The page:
The Greenwood Ridge Vineyard was planted by Tony Husch in 1972 in Mendocino Ridge, an area originally settled by Italian immigrants. Allen Green acquired the vineyard in 1973 and bonded his Greenwood Ridge Winery, located on Highway 128, in 1980. Greenwood Ridge has been the site of the California Wine Tasting Championships ever since 1983.

Johann Kobler, a San Francisco restaurateur, and his wife Theresia, purchased the 20-acre Lazy Creek Vineyards in 1969 from the Pinoli family. The Pinolis has farmed the land in Philo since the early 1900s. Pinoli was the first bonded winery in the valley (1911). The Pinolis showed that grapes could ripen here, but they had much more success with their fruit orchards than the vineyards. Kobler was able to revitalize the vineyards, built a small winery (1973), and subsequently became quite successful with both Pinot Noir and Gewürztraminer. Lazy Creek was purchased by Josh and Mary Beth Chandler in 1999, and they have carried on the tradition respectably.

Ted Bennett was a successful businessman when he and his wife, Deborah Cahn, left San Francisco in 1973 and purchased a 900-acre sheep ranch along Highway 128 between Philo and Navarro. They were Alsatian grape aficionados and planted only white varietals when they began in 1974. Pinot Noir came later, and today they have 31 acres of estate Pinot Noir and source additional quantities from other Anderson Valley vineyards. It was largely their marketing sense that put Anderson Valley in the minds of wine enthusiasts and brought notoriety to the wines of this region. They built an attractive tasting room and sent out a very informative newsletter that led to considerable consumer-direct sales and buyer loyalty. Today, their lineup of quality wines is impressive including Gewürztraminer, Riesling, Sauvignon Blanc, Pinot Gris, Muscat, Zinfandel, Syrah, and Pinot Noir (three bottlings including Anderson Valley, Mèthode a l’Ancienne, and Deep End Blend).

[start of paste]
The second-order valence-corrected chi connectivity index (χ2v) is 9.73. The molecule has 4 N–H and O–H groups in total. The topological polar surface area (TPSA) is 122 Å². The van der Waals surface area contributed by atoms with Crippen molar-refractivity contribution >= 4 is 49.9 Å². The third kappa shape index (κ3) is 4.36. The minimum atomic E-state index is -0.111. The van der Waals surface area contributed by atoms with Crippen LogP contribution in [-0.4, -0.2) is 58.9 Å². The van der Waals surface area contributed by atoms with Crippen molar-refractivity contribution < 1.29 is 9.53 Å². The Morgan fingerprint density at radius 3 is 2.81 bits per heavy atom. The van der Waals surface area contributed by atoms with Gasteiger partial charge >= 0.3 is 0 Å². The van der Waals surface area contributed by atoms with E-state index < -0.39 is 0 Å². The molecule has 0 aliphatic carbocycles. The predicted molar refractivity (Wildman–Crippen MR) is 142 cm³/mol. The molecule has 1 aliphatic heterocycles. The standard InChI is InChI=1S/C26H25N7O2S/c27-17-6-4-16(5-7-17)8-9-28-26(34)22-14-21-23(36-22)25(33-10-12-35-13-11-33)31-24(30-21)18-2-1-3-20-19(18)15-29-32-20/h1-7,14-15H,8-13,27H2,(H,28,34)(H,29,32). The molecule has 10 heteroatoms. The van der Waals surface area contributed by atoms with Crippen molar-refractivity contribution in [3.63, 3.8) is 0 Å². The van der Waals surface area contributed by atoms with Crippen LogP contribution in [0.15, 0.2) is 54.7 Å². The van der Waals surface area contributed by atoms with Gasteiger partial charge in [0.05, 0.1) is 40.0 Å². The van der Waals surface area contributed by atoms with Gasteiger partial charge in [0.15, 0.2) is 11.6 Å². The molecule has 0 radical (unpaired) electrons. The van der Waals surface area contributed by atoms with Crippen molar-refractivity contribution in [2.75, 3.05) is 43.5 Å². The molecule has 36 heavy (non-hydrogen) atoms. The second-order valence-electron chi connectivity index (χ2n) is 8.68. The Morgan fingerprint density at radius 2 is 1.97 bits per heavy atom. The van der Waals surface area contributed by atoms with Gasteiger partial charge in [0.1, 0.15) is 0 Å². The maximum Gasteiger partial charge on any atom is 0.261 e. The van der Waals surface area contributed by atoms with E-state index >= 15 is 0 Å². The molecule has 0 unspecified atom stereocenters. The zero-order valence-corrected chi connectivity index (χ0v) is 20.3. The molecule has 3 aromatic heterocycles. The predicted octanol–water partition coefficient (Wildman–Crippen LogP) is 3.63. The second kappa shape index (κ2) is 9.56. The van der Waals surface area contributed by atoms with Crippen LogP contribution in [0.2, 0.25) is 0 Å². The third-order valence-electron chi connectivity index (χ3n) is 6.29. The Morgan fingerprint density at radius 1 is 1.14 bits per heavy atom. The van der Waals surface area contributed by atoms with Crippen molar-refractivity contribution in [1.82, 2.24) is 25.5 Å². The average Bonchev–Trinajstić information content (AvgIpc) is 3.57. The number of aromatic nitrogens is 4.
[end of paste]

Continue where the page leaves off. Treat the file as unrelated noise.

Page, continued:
Today, there are 27 wineries and more than 60 vineyards in the Anderson Valley. Some of the vineyard names have become household words to pinophiles: Cerise, Demuth, Donnelly Creek, Ferrington, Hacienda Secoya, Hein Family, Klindt, Morning Dew Ranch, Savoy, Toulouse, and Wiley. At least 28 major California Pinot Noir producers access grapes from Anderson Valley (Anthill Farms, Arista Winery, Adrian Fog, Barnett, Benovia, Brogan Cellars, Cakebread Cellars, Copain Wines, Couloir Wines, Dain Wines, Ferrari-Carano Vineyards and Winery, Fulcrum Wines, Gryphon Wines, Hartford Family Wines, Harrington, Ici/La-Bas, La Crema Winery, Littorai, MacPhail Family Wines, Madrigal Vineyards, Radio-Coteau, Roessler Cellars, Saintsbury, Skewis, Whitcraft, Whitethorn, Williams- Selyem, and Woodenhead Vintners). Most of the vineyards are less than 10 acres, with three large growers, Roederer Estate, Goldeneye, and Navarro controlling the most total acreage. Pinot Noir acreage has dramatically increased since 1997, and now accounts for more than 50 percent of Anderson Valley’s planted vineyard acreage (see graph displayed at the Anderson Valley Pinot Noir Festival Technical Conference by Glen McGourty showing the increase in Pinot Noir plantings in California and Mendocino, 1997-2005, page 8). Despite the desirability and quality of Pinot Noir grapes from Anderson Valley, the average price per ton still lags other prominent California AVAs. The latest figures: Santa Barbara County - $2,918 per ton, Sonoma County - $2,826 per ton, Napa County - $2,412 per ton, Mendocino County - $2,348 per ton, and Monterey County - $1,806 per ton. However, Pinot Noirs grapes from prestigious Anderson Valley vineyards can command up to $6,000 per ton.